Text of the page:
- Oil extended its rebound from last week’s slump as global policy makers pledged to safeguard markets from the coronavirus, while OPEC and its allies are expected to deepen production cuts. Futures in New York have now recouped more than a third of last week’s 16% plunge in a reversal that’s come amid a broad move upward in financial markets driven by signs major economies will act to soften the impact from the virus. Group of Seven finance ministers and monetary policy officials will speak by teleconference on Tuesday, while OPEC+ meets in Vienna from Thursday.
- Gold turned higher after Monday’s swings as investors gauged a global policy response to the coronavirus crisis. Prices held near $1,600 an ounce as the Group of Seven finance chiefs sought to reassure markets that they’re ready to respond to the coronavirus outbreak. The G-7 officials, including U.S. Treasury Secretary Steven Mnuchin and Federal Reserve Chairman Jerome Powell, are set to hold an emergency conference callon Tuesday to discuss appropriate action. Some policy makers have already stepped up, with Malaysia and Australia cutting interest rates. The European Central Bank also said it’s ready to take appropriate measures, echoing statements from the U.S. Federal Reserve, the Bank of Japan and Bank of England.
- U.S. laboratory equipment maker Thermo Fisher Scientific Inc. agreed to buy Qiagen NV, a Dutch maker of tests for diseases including cancer and the new coronavirus, for about 9 billion euros ($10 billion) in the biggest health-care acquisition so far this year. Investors will get 39 euros in cash for every Qiagen share, Thermo Fisher said Tuesday. That’s 23% higher than Monday’s closing price. Qiagen also sells products for food and forensic testing. Bloomberg earlier reported the companies were nearing a deal after reviving discussions that broke off late last year. The purchase would rank as one of Thermo Fisher’s largest after the company spent $13.6 billion for Life Technologies Corp. to gain DNA-testing capabilities in 2014. Deals have heated up in the industry after a slow start to the year, with this coming one day after Gilead Sciences Inc. agreed to buy Forty Seven Inc. for about $4.9 billion to advance into cancer treatments.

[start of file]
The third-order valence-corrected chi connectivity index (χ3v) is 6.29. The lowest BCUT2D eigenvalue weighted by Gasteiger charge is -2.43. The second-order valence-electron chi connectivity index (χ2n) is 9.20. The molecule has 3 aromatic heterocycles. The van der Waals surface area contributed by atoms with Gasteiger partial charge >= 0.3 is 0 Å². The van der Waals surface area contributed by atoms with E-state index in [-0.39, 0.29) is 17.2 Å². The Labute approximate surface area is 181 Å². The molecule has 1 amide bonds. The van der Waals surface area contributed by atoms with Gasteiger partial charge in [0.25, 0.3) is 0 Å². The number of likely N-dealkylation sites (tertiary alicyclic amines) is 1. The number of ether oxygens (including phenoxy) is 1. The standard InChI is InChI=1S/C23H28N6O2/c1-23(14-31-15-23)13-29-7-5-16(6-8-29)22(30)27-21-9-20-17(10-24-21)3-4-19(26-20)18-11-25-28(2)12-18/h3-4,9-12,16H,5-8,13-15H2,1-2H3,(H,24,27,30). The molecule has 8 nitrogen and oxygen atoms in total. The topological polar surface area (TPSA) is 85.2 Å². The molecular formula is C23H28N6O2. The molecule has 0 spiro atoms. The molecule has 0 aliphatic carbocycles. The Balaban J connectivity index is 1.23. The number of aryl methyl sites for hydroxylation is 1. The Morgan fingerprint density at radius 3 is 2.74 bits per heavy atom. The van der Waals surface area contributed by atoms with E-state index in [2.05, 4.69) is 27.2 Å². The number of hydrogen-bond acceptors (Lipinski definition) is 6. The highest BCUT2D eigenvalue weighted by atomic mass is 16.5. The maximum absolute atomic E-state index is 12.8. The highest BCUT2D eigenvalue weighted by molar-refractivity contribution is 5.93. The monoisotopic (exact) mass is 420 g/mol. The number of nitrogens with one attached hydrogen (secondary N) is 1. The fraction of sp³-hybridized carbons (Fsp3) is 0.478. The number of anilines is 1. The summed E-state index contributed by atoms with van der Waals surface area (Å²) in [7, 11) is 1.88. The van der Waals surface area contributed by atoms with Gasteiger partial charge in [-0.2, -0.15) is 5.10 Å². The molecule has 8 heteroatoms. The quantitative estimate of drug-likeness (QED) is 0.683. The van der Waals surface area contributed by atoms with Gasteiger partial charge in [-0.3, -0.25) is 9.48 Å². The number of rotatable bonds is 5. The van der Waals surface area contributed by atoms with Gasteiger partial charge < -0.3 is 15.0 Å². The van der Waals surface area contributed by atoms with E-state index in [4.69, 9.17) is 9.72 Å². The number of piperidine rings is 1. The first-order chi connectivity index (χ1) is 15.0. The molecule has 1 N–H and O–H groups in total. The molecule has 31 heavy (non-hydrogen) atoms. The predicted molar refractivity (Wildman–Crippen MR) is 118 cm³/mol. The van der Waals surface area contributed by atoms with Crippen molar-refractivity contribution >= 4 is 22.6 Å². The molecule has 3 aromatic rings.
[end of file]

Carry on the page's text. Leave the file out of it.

- Group of Seven finance chiefs will hold a rare conference call on Tuesday and the Bank of England’s governor said policy makers were crafting a “powerful and timely” response to the outbreak. Stocks surged in Europe and U.S. equity futures gained. Australia cut rates to a record low and U.S. President Donald Trump urged the Federal Reserve to “ease and cut rate big.” Malaysia reduced its benchmark interest rate while the Fed, Bank of Japan and European Central Bank all pledged to act. Infections rose again in Iran and South Korea. British businesses were warned that as many as a fifth of workers could be forced off sick if the U.K. is hit by a widespread outbreak.
- BlackRock Inc. cut its recommendation on global equities to neutral on concerns the coronavirus is threatening corporate earnings and crimping economic growth. “The coronavirus outbreak is disrupting economic activity and supply chains,” BlackRock Investment Institute members, including Jean Boivin, Mike Pyle and Elga Bartsch, wrote in a note dated March 2. “The outbreak also poses risks to corporate earnings, in our view.” They had previously been overweight on stocks. The world’s biggest asset manager is responding to increasing fears about the epidemic’s impact on the global economy. Stocks around the world suffered their worst drop since the 2008 financial crisis last week as the number of new infections surged, spreading to Italy and France, and major companies warned about the damage to their profits.